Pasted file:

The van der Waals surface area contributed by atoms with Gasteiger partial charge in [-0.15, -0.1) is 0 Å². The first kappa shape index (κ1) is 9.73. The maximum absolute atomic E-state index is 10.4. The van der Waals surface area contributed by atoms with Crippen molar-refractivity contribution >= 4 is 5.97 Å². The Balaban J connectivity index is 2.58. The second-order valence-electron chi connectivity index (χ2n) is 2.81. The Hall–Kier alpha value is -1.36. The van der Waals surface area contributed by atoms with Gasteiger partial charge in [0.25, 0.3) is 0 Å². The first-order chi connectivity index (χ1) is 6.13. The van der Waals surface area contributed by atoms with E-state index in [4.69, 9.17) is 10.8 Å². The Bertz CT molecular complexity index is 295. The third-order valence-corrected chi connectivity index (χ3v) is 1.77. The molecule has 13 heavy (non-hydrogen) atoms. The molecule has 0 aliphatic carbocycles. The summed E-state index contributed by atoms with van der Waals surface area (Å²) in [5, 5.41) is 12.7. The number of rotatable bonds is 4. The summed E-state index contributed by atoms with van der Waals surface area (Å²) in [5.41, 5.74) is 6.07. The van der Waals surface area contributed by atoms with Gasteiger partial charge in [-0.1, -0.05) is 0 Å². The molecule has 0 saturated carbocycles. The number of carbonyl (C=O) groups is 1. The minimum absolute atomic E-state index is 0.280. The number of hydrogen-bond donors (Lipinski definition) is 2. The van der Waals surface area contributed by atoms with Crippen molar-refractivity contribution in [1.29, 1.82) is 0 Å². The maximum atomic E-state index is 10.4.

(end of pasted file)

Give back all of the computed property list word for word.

The van der Waals surface area contributed by atoms with Gasteiger partial charge in [-0.15, -0.1) is 0 Å². The first kappa shape index (κ1) is 9.73. The maximum absolute atomic E-state index is 10.4. The van der Waals surface area contributed by atoms with Crippen molar-refractivity contribution >= 4 is 5.97 Å². The Balaban J connectivity index is 2.58. The second-order valence-electron chi connectivity index (χ2n) is 2.81. The Hall–Kier alpha value is -1.36. The van der Waals surface area contributed by atoms with Gasteiger partial charge in [0.25, 0.3) is 0 Å². The first-order chi connectivity index (χ1) is 6.13. The van der Waals surface area contributed by atoms with E-state index in [4.69, 9.17) is 10.8 Å². The Bertz CT molecular complexity index is 295. The third-order valence-corrected chi connectivity index (χ3v) is 1.77. The molecule has 13 heavy (non-hydrogen) atoms. The molecule has 0 aliphatic carbocycles. The summed E-state index contributed by atoms with van der Waals surface area (Å²) in [5, 5.41) is 12.7. The number of rotatable bonds is 4. The summed E-state index contributed by atoms with van der Waals surface area (Å²) in [5.41, 5.74) is 6.07. The van der Waals surface area contributed by atoms with Gasteiger partial charge in [-0.1, -0.05) is 0 Å². The molecule has 0 saturated carbocycles. The number of carbonyl (C=O) groups is 1. The minimum absolute atomic E-state index is 0.280. The number of hydrogen-bond donors (Lipinski definition) is 2. The van der Waals surface area contributed by atoms with Crippen molar-refractivity contribution in [1.29, 1.82) is 0 Å². The maximum atomic E-state index is 10.4.